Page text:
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Managing Software Updates “the DevOps Way”

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Managing Software Updates “the DevOps Way”

Updating the containers that run our favorite services can come at significant cost; learn how to manage software updates the DevOps way.

· DevOps Zone
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At a recent DevOps event I attended, I spoke to some members of the DevOps team in one of the largest US banks. The discussion centered around patches and software updates in a Dockerized environment with many files and microservices. It didn’t take long to pinpoint their pain.

“How do you manage software updates in a containerized microservices world?”

This question represents a valid problem which is the complexity of updating and maintaining software binaries. The problem is increasing exponentially as monolith applications are broken down into multiple containerized micro-services, and multiple versions of software binaries are released as Agile development practices lead to shorter release cycles. At the same time, there is a network of interdependencies in which updating a third party binary results in an update for multiple dockerized applications.

This is what motivated me to write this blog in which I will talk about one of the solutions that can be used to manage the cost of updating a software binary, whether for an upgrade, a patch, or even a deprecation.

The Cost of an Update

Computing the cost of upgrading or patching even a single file has become extremely difficult. Let’s take a scenario where several containerized and even non-containerized applications are running in production, and for some reason, you need to upgrade an rpm package and also patch a jar file. There is one question to ask:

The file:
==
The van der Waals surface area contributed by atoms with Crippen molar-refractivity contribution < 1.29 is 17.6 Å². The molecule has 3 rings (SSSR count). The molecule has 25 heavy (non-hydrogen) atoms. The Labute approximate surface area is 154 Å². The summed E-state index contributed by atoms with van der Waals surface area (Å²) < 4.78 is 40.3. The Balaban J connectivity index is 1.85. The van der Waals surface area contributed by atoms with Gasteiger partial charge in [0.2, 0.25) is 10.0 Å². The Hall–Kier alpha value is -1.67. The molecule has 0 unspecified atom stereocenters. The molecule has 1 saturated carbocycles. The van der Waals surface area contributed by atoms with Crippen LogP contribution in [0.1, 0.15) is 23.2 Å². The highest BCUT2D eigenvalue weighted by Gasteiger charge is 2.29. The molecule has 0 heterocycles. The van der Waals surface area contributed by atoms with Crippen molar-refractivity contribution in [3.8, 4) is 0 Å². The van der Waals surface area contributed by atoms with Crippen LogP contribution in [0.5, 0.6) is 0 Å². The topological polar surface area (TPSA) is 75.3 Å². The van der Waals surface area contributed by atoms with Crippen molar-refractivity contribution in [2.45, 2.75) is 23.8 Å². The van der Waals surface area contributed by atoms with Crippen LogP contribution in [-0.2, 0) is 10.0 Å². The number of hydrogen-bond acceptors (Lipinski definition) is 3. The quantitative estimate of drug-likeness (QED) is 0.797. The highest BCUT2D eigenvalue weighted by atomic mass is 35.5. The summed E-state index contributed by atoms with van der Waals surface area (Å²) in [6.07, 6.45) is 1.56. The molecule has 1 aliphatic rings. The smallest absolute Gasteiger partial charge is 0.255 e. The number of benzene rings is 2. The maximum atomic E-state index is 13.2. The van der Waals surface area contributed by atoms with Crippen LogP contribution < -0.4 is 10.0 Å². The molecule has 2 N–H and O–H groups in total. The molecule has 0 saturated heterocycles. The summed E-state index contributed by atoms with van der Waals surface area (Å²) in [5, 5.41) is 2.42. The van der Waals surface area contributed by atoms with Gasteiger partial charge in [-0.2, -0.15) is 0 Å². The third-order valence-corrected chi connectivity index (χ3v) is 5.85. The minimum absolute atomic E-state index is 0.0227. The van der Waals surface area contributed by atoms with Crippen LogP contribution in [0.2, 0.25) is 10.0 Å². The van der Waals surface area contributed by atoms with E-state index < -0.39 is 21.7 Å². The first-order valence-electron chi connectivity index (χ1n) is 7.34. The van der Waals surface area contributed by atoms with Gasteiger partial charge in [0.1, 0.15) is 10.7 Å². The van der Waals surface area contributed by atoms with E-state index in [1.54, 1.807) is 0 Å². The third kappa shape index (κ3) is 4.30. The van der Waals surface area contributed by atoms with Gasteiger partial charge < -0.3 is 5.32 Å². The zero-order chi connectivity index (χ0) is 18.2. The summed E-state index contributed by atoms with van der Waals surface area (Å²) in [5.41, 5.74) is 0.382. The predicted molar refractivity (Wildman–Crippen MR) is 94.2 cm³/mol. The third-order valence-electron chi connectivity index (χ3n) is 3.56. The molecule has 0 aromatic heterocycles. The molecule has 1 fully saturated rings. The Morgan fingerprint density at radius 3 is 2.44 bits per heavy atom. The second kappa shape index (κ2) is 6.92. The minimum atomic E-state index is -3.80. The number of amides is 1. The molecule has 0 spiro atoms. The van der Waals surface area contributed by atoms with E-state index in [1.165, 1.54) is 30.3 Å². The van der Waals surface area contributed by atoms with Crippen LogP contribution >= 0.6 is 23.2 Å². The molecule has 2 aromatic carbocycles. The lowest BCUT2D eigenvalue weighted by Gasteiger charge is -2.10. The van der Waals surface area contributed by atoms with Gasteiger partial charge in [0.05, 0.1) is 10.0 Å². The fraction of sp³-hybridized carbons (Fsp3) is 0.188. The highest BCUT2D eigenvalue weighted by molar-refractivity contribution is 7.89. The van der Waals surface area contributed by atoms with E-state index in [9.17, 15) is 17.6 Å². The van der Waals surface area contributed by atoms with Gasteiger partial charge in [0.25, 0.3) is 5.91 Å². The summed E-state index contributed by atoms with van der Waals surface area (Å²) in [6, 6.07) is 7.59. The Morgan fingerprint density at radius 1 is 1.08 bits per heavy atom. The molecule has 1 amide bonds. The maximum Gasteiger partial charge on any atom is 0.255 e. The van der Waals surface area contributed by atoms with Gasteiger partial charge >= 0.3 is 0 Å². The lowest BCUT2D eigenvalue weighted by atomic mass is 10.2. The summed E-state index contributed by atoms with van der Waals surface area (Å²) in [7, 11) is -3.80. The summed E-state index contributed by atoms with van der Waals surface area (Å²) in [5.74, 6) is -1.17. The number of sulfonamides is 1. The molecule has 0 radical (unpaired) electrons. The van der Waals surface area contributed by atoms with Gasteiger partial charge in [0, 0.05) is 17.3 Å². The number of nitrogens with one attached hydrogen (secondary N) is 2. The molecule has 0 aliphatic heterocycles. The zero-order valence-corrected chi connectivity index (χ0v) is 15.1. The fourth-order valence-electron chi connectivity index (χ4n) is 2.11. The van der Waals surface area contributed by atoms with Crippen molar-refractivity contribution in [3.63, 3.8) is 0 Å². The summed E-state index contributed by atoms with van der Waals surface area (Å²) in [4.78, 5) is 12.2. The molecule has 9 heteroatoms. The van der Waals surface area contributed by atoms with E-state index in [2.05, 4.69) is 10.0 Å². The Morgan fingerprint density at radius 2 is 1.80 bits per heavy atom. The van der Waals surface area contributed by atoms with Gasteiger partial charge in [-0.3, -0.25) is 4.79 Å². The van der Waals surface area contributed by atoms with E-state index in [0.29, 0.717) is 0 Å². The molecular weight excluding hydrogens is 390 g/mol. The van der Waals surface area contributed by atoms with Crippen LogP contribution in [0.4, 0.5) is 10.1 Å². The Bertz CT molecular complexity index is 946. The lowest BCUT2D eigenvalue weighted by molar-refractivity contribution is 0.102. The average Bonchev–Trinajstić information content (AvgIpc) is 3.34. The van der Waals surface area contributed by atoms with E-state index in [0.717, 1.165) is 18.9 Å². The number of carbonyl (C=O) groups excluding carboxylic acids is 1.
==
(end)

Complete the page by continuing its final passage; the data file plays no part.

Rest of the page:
How many applications are impacted by this change?

To meet the needs of all these teams, you need software that deeply understands all the binaries used in your organization irrespective of their type, whether they are proprietary in-house components or third-party libraries. But more importantly, you need software that can find the relation between the binaries to create a comprehensive graph showing how they are all connected.

JFrog Xray Impact AnalysisJFrog Xray does. It creates a graph similar to the one below by deeply indexing all the files within complex binaries and correlating them.

JFrog Xray Impact AnalysisJFrog Xray Impact AnalysisSoftware updates are not what they used to be. Containers and microservices have changed everything creating an explosion of binaries that are intricately connected and interdependent thus complicating the update process. Manually identifying all the binaries that are affected by an update is virtually impossible, however, using JFrog Xray’s impact analysis, it’s an easy and automated process to find these connections and determine the true cost of a software update.

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Topics:
image ,development ,software ,updates ,microservices ,containers ,devops

Published at DZone with permission of Ankush Chadha, DZone MVB. See the original article here.

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